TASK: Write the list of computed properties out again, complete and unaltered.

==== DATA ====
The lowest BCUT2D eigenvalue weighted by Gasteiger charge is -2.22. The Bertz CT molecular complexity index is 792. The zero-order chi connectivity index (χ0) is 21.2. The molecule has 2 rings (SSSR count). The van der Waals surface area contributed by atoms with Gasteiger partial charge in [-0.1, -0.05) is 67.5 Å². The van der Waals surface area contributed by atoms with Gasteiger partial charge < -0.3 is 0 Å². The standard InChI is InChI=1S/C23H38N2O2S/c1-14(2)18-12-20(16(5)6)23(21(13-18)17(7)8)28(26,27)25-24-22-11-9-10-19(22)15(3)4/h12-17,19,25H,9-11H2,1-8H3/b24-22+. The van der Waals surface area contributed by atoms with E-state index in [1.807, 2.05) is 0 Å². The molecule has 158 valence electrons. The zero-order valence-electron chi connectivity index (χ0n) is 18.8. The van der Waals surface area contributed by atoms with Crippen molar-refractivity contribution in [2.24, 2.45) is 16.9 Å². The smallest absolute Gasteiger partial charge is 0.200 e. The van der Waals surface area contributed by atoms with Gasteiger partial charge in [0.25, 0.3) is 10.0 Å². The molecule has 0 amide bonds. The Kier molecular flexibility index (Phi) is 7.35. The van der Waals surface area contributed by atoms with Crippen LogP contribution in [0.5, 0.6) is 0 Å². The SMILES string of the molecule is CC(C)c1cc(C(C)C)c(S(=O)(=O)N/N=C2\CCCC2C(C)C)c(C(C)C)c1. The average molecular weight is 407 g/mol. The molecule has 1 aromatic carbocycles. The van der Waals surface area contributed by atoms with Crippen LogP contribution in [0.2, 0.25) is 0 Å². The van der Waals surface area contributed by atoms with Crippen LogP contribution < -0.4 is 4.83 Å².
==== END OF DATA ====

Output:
The lowest BCUT2D eigenvalue weighted by Gasteiger charge is -2.22. The Bertz CT molecular complexity index is 792. The zero-order chi connectivity index (χ0) is 21.2. The molecule has 2 rings (SSSR count). The van der Waals surface area contributed by atoms with Gasteiger partial charge in [-0.1, -0.05) is 67.5 Å². The van der Waals surface area contributed by atoms with Gasteiger partial charge < -0.3 is 0 Å². The standard InChI is InChI=1S/C23H38N2O2S/c1-14(2)18-12-20(16(5)6)23(21(13-18)17(7)8)28(26,27)25-24-22-11-9-10-19(22)15(3)4/h12-17,19,25H,9-11H2,1-8H3/b24-22+. The van der Waals surface area contributed by atoms with E-state index in [1.807, 2.05) is 0 Å². The molecule has 158 valence electrons. The zero-order valence-electron chi connectivity index (χ0n) is 18.8. The van der Waals surface area contributed by atoms with Crippen molar-refractivity contribution in [2.24, 2.45) is 16.9 Å². The smallest absolute Gasteiger partial charge is 0.200 e. The van der Waals surface area contributed by atoms with Gasteiger partial charge in [0.25, 0.3) is 10.0 Å². The molecule has 0 amide bonds. The Kier molecular flexibility index (Phi) is 7.35. The van der Waals surface area contributed by atoms with Crippen LogP contribution in [0.5, 0.6) is 0 Å². The SMILES string of the molecule is CC(C)c1cc(C(C)C)c(S(=O)(=O)N/N=C2\CCCC2C(C)C)c(C(C)C)c1. The average molecular weight is 407 g/mol. The molecule has 1 aromatic carbocycles. The van der Waals surface area contributed by atoms with Crippen LogP contribution in [0.2, 0.25) is 0 Å². The van der Waals surface area contributed by atoms with Crippen LogP contribution < -0.4 is 4.83 Å².